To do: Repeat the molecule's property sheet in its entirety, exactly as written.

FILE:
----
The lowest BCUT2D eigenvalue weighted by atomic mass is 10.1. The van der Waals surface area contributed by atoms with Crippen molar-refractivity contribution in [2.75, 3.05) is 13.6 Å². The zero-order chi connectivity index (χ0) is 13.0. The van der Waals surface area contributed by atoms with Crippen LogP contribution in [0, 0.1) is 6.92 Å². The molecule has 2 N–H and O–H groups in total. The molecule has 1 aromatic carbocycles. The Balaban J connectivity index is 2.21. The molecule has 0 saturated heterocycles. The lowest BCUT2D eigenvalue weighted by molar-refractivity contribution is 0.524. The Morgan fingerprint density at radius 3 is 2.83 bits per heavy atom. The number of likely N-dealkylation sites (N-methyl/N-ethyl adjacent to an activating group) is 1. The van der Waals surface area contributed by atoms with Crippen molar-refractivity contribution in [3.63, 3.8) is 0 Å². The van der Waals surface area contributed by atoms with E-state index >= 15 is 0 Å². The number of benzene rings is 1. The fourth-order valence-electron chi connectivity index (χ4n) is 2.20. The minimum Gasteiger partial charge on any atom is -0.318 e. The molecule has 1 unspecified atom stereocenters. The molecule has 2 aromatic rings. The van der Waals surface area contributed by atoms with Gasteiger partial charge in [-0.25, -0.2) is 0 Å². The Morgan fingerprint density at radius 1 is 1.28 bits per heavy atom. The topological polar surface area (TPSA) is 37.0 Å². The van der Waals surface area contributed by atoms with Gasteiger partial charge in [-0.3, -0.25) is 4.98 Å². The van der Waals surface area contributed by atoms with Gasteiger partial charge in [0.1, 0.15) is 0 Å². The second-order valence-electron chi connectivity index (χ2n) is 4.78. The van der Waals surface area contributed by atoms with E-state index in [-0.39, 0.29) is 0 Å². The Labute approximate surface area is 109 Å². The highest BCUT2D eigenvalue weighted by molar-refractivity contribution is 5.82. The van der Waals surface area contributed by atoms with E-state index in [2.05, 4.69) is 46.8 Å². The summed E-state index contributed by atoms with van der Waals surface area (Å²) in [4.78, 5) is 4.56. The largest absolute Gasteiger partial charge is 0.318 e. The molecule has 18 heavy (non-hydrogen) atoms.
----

The lowest BCUT2D eigenvalue weighted by atomic mass is 10.1. The van der Waals surface area contributed by atoms with Crippen molar-refractivity contribution in [2.75, 3.05) is 13.6 Å². The zero-order chi connectivity index (χ0) is 13.0. The van der Waals surface area contributed by atoms with Crippen LogP contribution in [0, 0.1) is 6.92 Å². The molecule has 2 N–H and O–H groups in total. The molecule has 1 aromatic carbocycles. The Balaban J connectivity index is 2.21. The molecule has 0 saturated heterocycles. The lowest BCUT2D eigenvalue weighted by molar-refractivity contribution is 0.524. The Morgan fingerprint density at radius 3 is 2.83 bits per heavy atom. The number of likely N-dealkylation sites (N-methyl/N-ethyl adjacent to an activating group) is 1. The van der Waals surface area contributed by atoms with Crippen molar-refractivity contribution in [3.63, 3.8) is 0 Å². The van der Waals surface area contributed by atoms with E-state index >= 15 is 0 Å². The number of benzene rings is 1. The fourth-order valence-electron chi connectivity index (χ4n) is 2.20. The minimum Gasteiger partial charge on any atom is -0.318 e. The molecule has 1 unspecified atom stereocenters. The molecule has 2 aromatic rings. The van der Waals surface area contributed by atoms with Gasteiger partial charge in [-0.25, -0.2) is 0 Å². The Morgan fingerprint density at radius 1 is 1.28 bits per heavy atom. The topological polar surface area (TPSA) is 37.0 Å². The van der Waals surface area contributed by atoms with Gasteiger partial charge in [-0.3, -0.25) is 4.98 Å². The van der Waals surface area contributed by atoms with Gasteiger partial charge in [0.1, 0.15) is 0 Å². The second-order valence-electron chi connectivity index (χ2n) is 4.78. The van der Waals surface area contributed by atoms with E-state index in [-0.39, 0.29) is 0 Å². The Labute approximate surface area is 109 Å². The highest BCUT2D eigenvalue weighted by molar-refractivity contribution is 5.82. The van der Waals surface area contributed by atoms with E-state index in [2.05, 4.69) is 46.8 Å². The summed E-state index contributed by atoms with van der Waals surface area (Å²) in [4.78, 5) is 4.56. The largest absolute Gasteiger partial charge is 0.318 e. The molecule has 18 heavy (non-hydrogen) atoms.